There are a number of ways that you can protect yourself and your business when entering in to a retail lease. Read our four simple tips:
1. Ensure you have the correct type of lease
What kinds of businesses can hold a retail lease?
The Retail Shop Leases Act (1994) Qld places strict requirements on lessors and lessees before they enter in to a lease and during the term of the lease. A retail business falls under the scope of the Retail Shop Leases Act if the business supplies, sells or hires goods or services as its whole or predominate activity and the type of business is listed in the schedule of the Retail Shop Leases Regulation (2006) Qld. More than a handful of different businesses fall under this definition, from large supermarkets and department stores, to car dealerships, to antiques stores, and contemporary art galleries.
Obligations between landlord and tenant
If your lease does fall under the jurisdiction of the Act then you must ensure that the proper Disclosure Notices are exchanged between the landlord (lessor) and the tenant (lessee). Failure by your lessor to provide you with a disclosure statement before entering in to the lease can entitle you to terminate the contract within the first six months of the lease commencing (you may also be able to claim compensation). A contract may also be terminated within this time frame if the Notice is shown to be defective. A defective notice can arise from misleading, false, or inaccurate information being included or omitted.
It is important to find out what rights and obligations you hold before you think about leasing, as this can have a drastic impact on your business. Having the correct type of lease is what ensures that both parties are protected. Contacting your solicitor is the best way to obtain this information, or reviewing the Retail Shop Leasing Guidelines provided by the Queensland Government.
2. Know who you are getting in bed with
Making sure you know who you are leasing with is an important part of the process. Having a search conducted by the Australian Securities and Investment Commission (ASIC) is the business world’s equivalent of ‘Facebook-ing’ someone before your first date, and is an essential first step. Aside from an ASIC search, you should always perform the following enquires prior to entering into a lease, regardless of your role:
• conduct a Personal Property and Securities Register search,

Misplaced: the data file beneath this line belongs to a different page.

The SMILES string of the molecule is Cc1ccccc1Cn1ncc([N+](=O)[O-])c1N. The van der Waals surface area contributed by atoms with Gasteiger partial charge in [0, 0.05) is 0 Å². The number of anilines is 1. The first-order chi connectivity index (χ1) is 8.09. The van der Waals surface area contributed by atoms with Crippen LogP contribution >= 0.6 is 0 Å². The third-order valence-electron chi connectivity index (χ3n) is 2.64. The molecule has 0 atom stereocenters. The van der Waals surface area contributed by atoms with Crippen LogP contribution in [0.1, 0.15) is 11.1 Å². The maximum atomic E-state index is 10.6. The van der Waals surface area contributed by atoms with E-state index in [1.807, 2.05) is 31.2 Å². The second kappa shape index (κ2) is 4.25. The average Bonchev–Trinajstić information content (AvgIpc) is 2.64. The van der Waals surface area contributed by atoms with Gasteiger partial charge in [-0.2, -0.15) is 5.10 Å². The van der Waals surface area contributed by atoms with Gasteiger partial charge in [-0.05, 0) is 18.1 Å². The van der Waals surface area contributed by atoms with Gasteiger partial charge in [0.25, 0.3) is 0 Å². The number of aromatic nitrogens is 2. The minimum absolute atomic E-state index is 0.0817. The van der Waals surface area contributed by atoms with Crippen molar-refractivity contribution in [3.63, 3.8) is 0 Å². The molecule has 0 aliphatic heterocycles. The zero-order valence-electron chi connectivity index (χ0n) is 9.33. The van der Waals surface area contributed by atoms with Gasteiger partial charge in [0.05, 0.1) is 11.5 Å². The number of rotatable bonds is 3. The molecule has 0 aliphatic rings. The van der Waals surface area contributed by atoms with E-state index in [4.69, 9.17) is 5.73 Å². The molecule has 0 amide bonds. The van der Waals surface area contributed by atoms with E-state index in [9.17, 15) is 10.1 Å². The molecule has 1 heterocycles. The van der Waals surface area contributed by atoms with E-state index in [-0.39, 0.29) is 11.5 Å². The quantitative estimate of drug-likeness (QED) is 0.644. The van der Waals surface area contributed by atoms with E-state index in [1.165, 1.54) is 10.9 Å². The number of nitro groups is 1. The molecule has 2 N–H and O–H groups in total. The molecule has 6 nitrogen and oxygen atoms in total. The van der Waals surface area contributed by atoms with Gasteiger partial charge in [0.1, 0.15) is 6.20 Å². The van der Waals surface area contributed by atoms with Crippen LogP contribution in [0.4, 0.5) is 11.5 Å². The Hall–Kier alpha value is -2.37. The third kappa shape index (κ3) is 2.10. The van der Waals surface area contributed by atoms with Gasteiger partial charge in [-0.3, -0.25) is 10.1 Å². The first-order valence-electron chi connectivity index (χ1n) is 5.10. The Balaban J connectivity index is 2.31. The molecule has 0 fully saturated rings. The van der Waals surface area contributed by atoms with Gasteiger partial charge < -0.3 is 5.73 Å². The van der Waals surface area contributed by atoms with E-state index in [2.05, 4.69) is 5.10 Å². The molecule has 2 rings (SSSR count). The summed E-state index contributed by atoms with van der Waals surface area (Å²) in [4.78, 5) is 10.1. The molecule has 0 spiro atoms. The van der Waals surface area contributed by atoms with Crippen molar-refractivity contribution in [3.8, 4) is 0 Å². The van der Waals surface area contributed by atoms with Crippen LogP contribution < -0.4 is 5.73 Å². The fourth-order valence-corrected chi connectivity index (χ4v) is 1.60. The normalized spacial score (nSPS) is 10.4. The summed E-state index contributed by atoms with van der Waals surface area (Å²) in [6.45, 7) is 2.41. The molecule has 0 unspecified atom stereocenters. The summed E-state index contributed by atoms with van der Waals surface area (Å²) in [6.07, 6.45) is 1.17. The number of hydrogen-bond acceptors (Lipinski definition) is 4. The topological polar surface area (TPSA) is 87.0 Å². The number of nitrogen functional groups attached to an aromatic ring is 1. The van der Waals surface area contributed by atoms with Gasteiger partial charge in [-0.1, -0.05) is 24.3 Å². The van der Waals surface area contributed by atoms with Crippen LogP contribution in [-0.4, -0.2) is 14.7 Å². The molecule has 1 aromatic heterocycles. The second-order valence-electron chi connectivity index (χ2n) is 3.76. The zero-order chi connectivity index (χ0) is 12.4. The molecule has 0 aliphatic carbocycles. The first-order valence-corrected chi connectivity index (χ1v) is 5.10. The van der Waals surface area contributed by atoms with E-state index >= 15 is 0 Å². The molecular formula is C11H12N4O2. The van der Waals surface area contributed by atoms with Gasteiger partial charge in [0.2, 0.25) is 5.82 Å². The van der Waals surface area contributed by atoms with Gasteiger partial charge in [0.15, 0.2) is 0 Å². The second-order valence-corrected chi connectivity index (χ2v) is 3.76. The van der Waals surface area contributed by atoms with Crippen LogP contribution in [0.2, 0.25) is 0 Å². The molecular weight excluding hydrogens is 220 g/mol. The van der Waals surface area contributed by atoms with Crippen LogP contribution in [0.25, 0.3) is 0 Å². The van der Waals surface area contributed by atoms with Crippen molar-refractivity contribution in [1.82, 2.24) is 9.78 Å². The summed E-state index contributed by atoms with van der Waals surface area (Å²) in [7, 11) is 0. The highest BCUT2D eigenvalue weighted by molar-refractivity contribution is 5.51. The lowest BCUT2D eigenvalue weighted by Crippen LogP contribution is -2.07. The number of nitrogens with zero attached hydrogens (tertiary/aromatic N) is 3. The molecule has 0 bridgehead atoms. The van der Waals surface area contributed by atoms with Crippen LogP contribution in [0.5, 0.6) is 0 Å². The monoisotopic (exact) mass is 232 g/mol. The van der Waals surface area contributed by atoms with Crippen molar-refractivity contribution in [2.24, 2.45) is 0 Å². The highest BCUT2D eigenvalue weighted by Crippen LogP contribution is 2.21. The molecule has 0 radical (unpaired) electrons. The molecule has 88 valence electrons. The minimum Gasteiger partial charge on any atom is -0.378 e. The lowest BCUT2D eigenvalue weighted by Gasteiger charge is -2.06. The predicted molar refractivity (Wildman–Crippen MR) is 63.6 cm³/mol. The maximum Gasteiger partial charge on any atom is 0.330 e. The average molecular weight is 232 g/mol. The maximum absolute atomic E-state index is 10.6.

• conduct a Land Title search, and
• check the classification of the property allows the type of use of the premises being lease.
These searches should reveal:
• any encumbrances that are registered over the property being leased,
• whether the current use of the property is lawful, and
• any liabilities that the person/company may have pending.
Additional searches may be required depending on the complexity of the lease you are entering in to, in which case you should contact a solicitor for further advice.
3. Obtain a personal guarantee
When entering into a lease, ensuring payment from your lessee is one of the most important factors. If you are leasing to a company, you should gain personal guarantees (usually given by directors) to ensure that there is a second recourse for payment should the company cease to exist. Personal guarantees essentially act as a safety net, as they allow the lessor to pursue any money owed them under the lease should the company fail to pay.
4. Protect yourself if the lease is assigned to another party
Lease assignments often occur for longer term leases, or a short term leases where the lessee intends to build up their business quickly and move on.
The lessor does not typically require the consent of the lessee to assign their lease to another party if they are selling the land on which the lease exists or for any other reason. A Notice of Attornment will simply be given to the lessee advising them of the change in the owner of the land.
If a lessee wishes to assign the lease to another party, they usually do require the consent of the lessor. While consent cannot be unreasonably withheld, there may be strict requirements added in the lease before the assignment can be effective.
Registering a lease
Where the lease is for a term of greater than three years, it is prudent that the lessee register the lease so that their rights are protected if the lease is assigned. It is important to note that if the lease is not registered, and is for a period of greater than three years (including additional option periods), the new lessor is not required to be bound under the terms of the existing lease.
Releasing personal guarantees
There is a ‘grey area’ in current legislation pertaining to the release of a guarantors under a lease upon the lease being assigned. This occurs in situations where:
• the lessee is a company, and
• personal guarantees have been given (usually by company directors), and
• the lease being assigned is a retail shop lease.
Under the legislation, if the release of any personal guarantees has not been explicitly addressed by all parties prior to entering in to the original lease, the corporate lessee may be the only party released from liability, with the guarantors remaining liable.
How we can help
If you require legal advice in any area of commercial or contract law, Streten Masons Lawyers are here for you. Contact Us today to find out more.